A waitress packs leftovers for customers who finished a meal at noon on Aug 13, 2020 at Yongmama restaurant in Lubei district, Tangshan, North China’s Hebei province. (Photo by Zou Hong/China Daily)
Catering service providers may face a fine if they encourage or mislead consumers into ordering excessive quantities of food which causes waste, and refuse to rectify the problem after being warned by market supervision departments, according to a draft law.
The fine ranges from 1,000 yuan ($153) to 10,000 yuan in line with the draft law on preventing food waste, which has been submitted to the ongoing bimonthly session of the Standing Committee of the National People’s Congress, China’s top legislature, for its first review on Tuesday.
In general, a draft will become law after being deliberated three times by the top legislative body.
The draft law requires catering service providers to remind consumers to order food in accordance with their actual needs. The menu should include more information, including how many people are recommended to eat set meals, it said.
Catering service providers can ask consumers who waste too much food to pay a fee based on the amount of their leftovers, it said, without giving an exact payment standard.
The 32-article draft is of importance in promoting a healthy, rational and green lifestyle and consumption, and it is also essential to accelerating the construction of a resource-conserving and environmentally friendly society, Xu Anbiao, deputy director of the NPC Standing Committee’s Legislative Affairs Commission, said while explaining the draft to legislators on Tuesday.
Food security is a foundation of national security, he said, adding that food waste also means invalid consumption of productive materials, including water, land and energy.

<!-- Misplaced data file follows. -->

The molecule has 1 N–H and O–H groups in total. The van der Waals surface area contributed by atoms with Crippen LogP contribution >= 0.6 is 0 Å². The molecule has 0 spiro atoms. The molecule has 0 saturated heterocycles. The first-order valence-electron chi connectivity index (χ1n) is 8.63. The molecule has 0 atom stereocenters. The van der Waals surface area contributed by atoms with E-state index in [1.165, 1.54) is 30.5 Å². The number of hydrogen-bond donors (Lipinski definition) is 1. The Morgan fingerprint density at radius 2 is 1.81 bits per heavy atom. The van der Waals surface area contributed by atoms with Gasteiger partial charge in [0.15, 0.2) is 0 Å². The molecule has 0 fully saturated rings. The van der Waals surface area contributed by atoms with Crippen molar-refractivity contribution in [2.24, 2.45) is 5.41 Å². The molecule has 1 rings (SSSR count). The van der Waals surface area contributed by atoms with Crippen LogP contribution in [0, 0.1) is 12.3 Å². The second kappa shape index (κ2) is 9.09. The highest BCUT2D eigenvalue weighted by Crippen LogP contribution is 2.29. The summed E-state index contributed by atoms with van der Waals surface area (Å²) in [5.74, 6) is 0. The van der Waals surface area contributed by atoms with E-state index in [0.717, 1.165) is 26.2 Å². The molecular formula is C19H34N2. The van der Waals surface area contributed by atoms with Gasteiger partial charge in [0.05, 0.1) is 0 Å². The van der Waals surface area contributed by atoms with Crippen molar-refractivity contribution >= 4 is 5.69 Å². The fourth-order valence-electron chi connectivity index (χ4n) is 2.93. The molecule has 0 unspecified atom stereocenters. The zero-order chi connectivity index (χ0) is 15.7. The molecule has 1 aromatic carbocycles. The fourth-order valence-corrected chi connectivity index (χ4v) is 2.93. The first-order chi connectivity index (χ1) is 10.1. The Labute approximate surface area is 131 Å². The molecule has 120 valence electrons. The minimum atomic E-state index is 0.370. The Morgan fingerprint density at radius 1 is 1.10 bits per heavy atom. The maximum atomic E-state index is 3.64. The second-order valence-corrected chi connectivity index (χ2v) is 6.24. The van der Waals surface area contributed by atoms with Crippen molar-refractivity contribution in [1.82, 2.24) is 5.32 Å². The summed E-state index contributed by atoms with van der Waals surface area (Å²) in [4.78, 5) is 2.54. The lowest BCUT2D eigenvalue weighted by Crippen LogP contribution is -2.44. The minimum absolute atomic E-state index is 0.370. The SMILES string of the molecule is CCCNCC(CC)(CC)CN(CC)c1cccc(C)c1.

“The waste problem is like an illness that still exists and happens again and again,” Xu said. “It has been a big complaint among the public, while some NPC deputies and political advisers also suggested that we should take legal measures to curb food waste.”
Since the 18th National Congress of the Communist Party of China in 2012, President Xi Jinping has emphasized on many occasions the need to stop the wasting of food.
After Xi stressed putting an end to wasting food in August, the top legislature began working on the legislation. From then on, a special team for drafting the law was formed, and similar overseas laws, rules and regulations were referenced, including those from the European Union, Japan, Italy, France and the United Kingdom.
While regulating catering service providers, the draft also clarifies the ban on making or broadcasting programs or videos related to excessive eating, noting that violators who refuse to correct the problem after being reminded by cyberspace administrations will be fined from 10,000 yuan to 100,000 yuan.
Furthermore, government agencies are also ordered to play their role as supervisors in curbing food waste, it added.